Diversity as a Legal Term in the Social Standard System of the International Labour Organisation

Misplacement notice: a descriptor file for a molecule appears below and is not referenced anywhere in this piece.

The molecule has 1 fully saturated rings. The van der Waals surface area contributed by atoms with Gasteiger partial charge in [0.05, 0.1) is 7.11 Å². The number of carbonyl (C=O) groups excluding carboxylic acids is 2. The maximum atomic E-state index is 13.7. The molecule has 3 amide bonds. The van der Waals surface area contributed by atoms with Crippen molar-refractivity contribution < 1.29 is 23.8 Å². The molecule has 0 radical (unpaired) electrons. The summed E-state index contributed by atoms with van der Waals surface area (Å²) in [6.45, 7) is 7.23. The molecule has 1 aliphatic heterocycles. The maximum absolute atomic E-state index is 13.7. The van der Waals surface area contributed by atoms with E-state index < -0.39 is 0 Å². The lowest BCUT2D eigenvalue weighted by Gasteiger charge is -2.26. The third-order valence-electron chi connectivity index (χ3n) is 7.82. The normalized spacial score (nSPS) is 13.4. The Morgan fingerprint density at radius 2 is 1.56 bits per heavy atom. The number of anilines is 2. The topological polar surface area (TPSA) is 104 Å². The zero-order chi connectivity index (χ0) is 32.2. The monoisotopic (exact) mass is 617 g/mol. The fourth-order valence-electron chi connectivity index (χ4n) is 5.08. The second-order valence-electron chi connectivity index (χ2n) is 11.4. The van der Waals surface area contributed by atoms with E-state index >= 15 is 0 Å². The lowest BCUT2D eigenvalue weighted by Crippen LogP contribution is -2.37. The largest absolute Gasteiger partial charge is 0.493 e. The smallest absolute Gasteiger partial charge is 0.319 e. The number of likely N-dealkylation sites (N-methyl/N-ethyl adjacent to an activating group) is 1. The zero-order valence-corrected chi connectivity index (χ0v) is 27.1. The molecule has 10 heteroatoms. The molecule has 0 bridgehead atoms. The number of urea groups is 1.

The history of the International Labour Organization (ILO) and in particular the use of the legal concept of disadvantaged groups and the shaping of legal categories has been to date the subject of little research. The expert discourse within the framework of the process of standardization and the interpretations are all the more interesting because they entail significant consequences when it comes to the formation and development of identity concerning these groups. One important question to be ask is which legal mechanisms did the ILO use to attempt to identify specific groups in the minimum social security standards. The aim of this project is not only to provide an overview of the public assistance benefits concerning disadvantaged groups – in particular the indigenous peoples, but also to clarify the salient questions regarding reason for the assistance, the focus of the assistance, and the efficient service provision. While the law of indigenous peoples indeed is the subject of ILO- regulations, it is not at the core of the ILO labor standards (International Labor Organisation- Declaration of Fundamental Principles and Rights at Work in 1998). Yet, it is precisely this interplay between global and nations discourses that makes this case so interesting and worthy of investigation.